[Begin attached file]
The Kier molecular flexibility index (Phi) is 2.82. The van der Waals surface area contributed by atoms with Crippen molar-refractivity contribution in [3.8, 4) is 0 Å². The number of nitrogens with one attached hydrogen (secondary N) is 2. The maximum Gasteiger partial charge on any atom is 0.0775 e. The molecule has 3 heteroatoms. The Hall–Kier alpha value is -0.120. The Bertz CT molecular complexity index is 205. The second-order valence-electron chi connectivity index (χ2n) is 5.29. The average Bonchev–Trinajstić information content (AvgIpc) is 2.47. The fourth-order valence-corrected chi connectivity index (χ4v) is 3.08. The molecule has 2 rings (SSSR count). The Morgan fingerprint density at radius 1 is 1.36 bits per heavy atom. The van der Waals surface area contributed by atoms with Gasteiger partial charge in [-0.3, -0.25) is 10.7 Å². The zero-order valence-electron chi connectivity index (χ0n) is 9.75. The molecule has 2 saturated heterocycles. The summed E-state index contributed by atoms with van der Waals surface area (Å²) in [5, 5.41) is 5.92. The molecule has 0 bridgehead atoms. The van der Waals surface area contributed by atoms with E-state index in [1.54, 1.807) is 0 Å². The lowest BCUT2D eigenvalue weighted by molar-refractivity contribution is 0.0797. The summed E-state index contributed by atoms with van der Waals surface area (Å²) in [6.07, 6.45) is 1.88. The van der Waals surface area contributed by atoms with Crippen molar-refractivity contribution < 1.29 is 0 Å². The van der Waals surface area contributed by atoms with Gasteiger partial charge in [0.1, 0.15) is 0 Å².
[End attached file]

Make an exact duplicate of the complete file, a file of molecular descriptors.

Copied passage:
The Kier molecular flexibility index (Phi) is 2.82. The van der Waals surface area contributed by atoms with Crippen molar-refractivity contribution in [3.8, 4) is 0 Å². The number of nitrogens with one attached hydrogen (secondary N) is 2. The maximum Gasteiger partial charge on any atom is 0.0775 e. The molecule has 3 heteroatoms. The Hall–Kier alpha value is -0.120. The Bertz CT molecular complexity index is 205. The second-order valence-electron chi connectivity index (χ2n) is 5.29. The average Bonchev–Trinajstić information content (AvgIpc) is 2.47. The fourth-order valence-corrected chi connectivity index (χ4v) is 3.08. The molecule has 2 rings (SSSR count). The Morgan fingerprint density at radius 1 is 1.36 bits per heavy atom. The van der Waals surface area contributed by atoms with Gasteiger partial charge in [-0.3, -0.25) is 10.7 Å². The zero-order valence-electron chi connectivity index (χ0n) is 9.75. The molecule has 2 saturated heterocycles. The summed E-state index contributed by atoms with van der Waals surface area (Å²) in [5, 5.41) is 5.92. The molecule has 0 bridgehead atoms. The van der Waals surface area contributed by atoms with E-state index in [1.54, 1.807) is 0 Å². The lowest BCUT2D eigenvalue weighted by molar-refractivity contribution is 0.0797. The summed E-state index contributed by atoms with van der Waals surface area (Å²) in [6.07, 6.45) is 1.88. The van der Waals surface area contributed by atoms with Crippen molar-refractivity contribution < 1.29 is 0 Å². The van der Waals surface area contributed by atoms with Gasteiger partial charge in [0.1, 0.15) is 0 Å².